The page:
Transformus: How it became 18+, and if it will stay that way

For years, there’s been a heated and ongoing debate in the [very broad] Mysterian community about age restrictions centering on the long-standing fact of the event being restricted to those considered to be legally adults.

One side of the debate believes that burns in general, and Transformus specifically, should be restricted to those of legal age. The other side believes just as strongly that any sort of restriction of this nature is in direct opposition to the principle of radical inclusion.

Let’s dive into the decisions that led to Transformus as an adults-only event.

At its beginning, in 2004*, and for its first four years (from 2004-2007), Transformus was an all-ages event. Kids and adults both enjoyed the event, and all was well. Mysterians came together, they built the event, they burned the Bamboozler, and they went home again. In 2008, however, a local citizen became aware that there may be nudity at the event, and contacted local media channels to advise them of this. Local television media found the owner of Deerfields as he was going about his daily business, and – in the words of said landowner – “ambushed” him on the street to inquire. Upon being confronted with direct questions about underage persons in the presence of potentially nude adults, he responded that this would not happen, because Transformus was a 21+ event. There are those, including the landowner according to reports, who believe this saved the event from certain destruction.

There was a small hiccup, though, as tickets had already been sold – and some of those tickets were to people under the age of 21. All tickets to those under the legal drinking age were refunded, and families who’d happily attended were no longer able to. Some pledged to never return (and didn’t). It was – and remains – a highly contentious decision, but remained Deerfields’ policy (though in 2009 the policy was relaxed to allow 18 and over to attend, relaxing from the 21+ stance, no further concessions have ever been provided by the landowner, despite repeated requests). For many, this was the beginning of the desire to relocate Transformus to another site. To this day, the debate rages on as to whether Transformus should have chosen to comply with this decision.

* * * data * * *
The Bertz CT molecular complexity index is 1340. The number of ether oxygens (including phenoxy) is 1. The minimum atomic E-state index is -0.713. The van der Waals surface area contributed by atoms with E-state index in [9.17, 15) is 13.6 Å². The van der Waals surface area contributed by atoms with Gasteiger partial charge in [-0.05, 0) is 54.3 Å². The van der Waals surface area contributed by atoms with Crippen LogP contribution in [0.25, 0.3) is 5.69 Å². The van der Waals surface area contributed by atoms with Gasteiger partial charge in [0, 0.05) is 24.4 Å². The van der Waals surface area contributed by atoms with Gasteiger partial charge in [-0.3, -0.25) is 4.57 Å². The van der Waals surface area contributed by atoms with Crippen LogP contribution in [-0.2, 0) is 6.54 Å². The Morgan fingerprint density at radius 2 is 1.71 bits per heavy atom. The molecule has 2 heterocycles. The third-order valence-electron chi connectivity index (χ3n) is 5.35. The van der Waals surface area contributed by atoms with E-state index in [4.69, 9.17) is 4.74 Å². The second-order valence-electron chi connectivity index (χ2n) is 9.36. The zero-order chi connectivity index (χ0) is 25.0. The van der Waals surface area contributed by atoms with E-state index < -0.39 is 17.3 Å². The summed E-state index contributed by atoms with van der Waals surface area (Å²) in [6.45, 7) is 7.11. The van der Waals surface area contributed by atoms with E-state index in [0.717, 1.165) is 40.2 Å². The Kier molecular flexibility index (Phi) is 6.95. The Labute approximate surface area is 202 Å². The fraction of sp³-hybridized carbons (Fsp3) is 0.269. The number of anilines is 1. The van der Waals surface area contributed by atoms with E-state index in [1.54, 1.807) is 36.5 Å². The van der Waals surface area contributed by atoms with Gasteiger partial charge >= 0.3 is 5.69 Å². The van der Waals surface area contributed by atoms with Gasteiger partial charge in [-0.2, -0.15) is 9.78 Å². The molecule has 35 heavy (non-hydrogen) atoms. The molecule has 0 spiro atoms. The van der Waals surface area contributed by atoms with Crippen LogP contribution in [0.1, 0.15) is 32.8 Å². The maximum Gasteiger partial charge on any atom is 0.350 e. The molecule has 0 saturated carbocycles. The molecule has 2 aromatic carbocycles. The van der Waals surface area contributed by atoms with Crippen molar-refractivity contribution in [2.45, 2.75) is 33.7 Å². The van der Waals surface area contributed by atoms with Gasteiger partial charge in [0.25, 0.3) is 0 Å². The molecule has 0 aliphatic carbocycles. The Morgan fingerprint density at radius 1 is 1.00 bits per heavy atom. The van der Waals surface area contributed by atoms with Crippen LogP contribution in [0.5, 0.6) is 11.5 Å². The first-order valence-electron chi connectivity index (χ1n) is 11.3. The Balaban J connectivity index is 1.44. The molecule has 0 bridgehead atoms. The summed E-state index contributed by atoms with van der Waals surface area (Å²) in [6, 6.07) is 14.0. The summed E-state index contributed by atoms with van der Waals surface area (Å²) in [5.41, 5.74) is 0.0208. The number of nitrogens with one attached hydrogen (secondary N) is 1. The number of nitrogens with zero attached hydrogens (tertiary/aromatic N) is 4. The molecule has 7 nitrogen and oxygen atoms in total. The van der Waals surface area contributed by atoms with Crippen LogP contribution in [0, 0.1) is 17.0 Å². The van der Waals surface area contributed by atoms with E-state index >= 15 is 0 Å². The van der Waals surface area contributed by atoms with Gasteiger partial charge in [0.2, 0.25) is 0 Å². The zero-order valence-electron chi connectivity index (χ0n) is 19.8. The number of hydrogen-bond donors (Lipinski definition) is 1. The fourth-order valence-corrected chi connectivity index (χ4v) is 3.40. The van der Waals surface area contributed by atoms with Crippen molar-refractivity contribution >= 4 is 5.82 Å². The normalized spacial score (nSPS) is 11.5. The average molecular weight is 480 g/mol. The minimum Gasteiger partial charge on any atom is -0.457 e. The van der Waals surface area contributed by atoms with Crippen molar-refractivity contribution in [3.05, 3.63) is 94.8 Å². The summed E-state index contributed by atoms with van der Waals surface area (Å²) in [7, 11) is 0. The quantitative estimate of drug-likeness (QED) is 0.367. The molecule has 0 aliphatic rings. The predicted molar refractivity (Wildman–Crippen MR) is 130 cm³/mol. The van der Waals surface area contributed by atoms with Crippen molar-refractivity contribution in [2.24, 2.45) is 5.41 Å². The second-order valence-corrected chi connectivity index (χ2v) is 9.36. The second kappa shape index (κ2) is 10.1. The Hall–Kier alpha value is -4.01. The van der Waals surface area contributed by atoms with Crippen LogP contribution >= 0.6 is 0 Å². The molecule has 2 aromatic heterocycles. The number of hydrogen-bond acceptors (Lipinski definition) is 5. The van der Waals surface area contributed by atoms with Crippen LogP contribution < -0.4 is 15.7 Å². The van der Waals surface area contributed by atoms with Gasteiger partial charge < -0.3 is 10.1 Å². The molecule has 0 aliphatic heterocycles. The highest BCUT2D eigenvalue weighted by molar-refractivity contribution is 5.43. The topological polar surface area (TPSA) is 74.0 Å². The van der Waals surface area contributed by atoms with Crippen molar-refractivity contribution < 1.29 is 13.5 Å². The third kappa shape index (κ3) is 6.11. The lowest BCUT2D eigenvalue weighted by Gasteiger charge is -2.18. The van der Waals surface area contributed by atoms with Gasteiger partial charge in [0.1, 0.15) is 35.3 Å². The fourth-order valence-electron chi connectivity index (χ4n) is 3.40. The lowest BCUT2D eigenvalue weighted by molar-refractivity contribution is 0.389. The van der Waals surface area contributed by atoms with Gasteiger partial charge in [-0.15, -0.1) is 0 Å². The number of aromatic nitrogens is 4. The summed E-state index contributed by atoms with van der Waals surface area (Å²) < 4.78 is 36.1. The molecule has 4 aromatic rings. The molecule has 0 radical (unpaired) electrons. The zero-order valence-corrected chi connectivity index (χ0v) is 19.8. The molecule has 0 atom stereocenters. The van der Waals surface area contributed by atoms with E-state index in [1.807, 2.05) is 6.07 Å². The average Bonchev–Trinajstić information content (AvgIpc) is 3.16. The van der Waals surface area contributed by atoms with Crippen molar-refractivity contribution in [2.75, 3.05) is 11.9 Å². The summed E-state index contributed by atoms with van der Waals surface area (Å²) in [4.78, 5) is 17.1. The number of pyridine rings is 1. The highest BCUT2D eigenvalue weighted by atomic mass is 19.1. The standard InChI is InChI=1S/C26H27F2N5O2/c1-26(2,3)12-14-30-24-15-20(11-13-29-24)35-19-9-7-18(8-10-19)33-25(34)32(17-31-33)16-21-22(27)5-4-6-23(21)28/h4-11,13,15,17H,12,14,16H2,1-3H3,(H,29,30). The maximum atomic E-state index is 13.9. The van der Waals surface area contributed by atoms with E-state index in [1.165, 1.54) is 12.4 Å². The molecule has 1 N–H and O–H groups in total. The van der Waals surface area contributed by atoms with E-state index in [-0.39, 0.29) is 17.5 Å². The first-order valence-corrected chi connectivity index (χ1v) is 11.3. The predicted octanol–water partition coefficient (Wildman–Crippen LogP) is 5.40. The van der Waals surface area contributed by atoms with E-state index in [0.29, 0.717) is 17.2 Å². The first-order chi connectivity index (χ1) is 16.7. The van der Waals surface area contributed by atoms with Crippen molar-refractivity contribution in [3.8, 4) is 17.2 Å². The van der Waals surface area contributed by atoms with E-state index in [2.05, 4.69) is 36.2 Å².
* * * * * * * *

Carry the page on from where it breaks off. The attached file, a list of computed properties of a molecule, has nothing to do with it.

There are, as there always are, myriad factors that come into play. For one, Transformus is a Burning Man sanctioned event, and for many participants, this is important. For the years that Transformus has sought sanctioning, the Burning Man Organisation (BMORG) has chosen to allow the event to retain its status as an official regional event within the Burning Man network, despite the breach with radical inclusion across all ages. In early 2016, BMORG made a clear request to all events within its network to comply with an all-ages requirement; Transformus was granted an exception to this, as a direct result of the clear and consistent Deerfields policy of not allowing ticket sales to persons under the age of legal adulthood. It is unclear if BMORG will allow this concession going forward should the event be hosted on another site.

With the decision by Deerfields to discontinue negotiations to host Transformus in 2017, the ongoing debate has flared up once again. Eight years of an adults-only ticketing policy has not led to a mellowing of the discussion, as it happens, and the community remains divided on what is preferred. Both sides are deeply passionate about their perspectives, and both have incredibly valid points.

As Transformus seeks a new site on which to raise Mysteria, there are no easy answers to this long-standing conversation.  But the only constant is change, after all, so there is no telling where this story will end.

Where will we land? We can only remain engaged and involved and learn where the future takes us.


* interesting side note: 2004 was also the first year the principles as they are known today were codified by Larry Harvey (widely acknowledged as one of the founders of Burning Man – the most recognisable face in a long and rich event history) specifically for use by the nascent regional network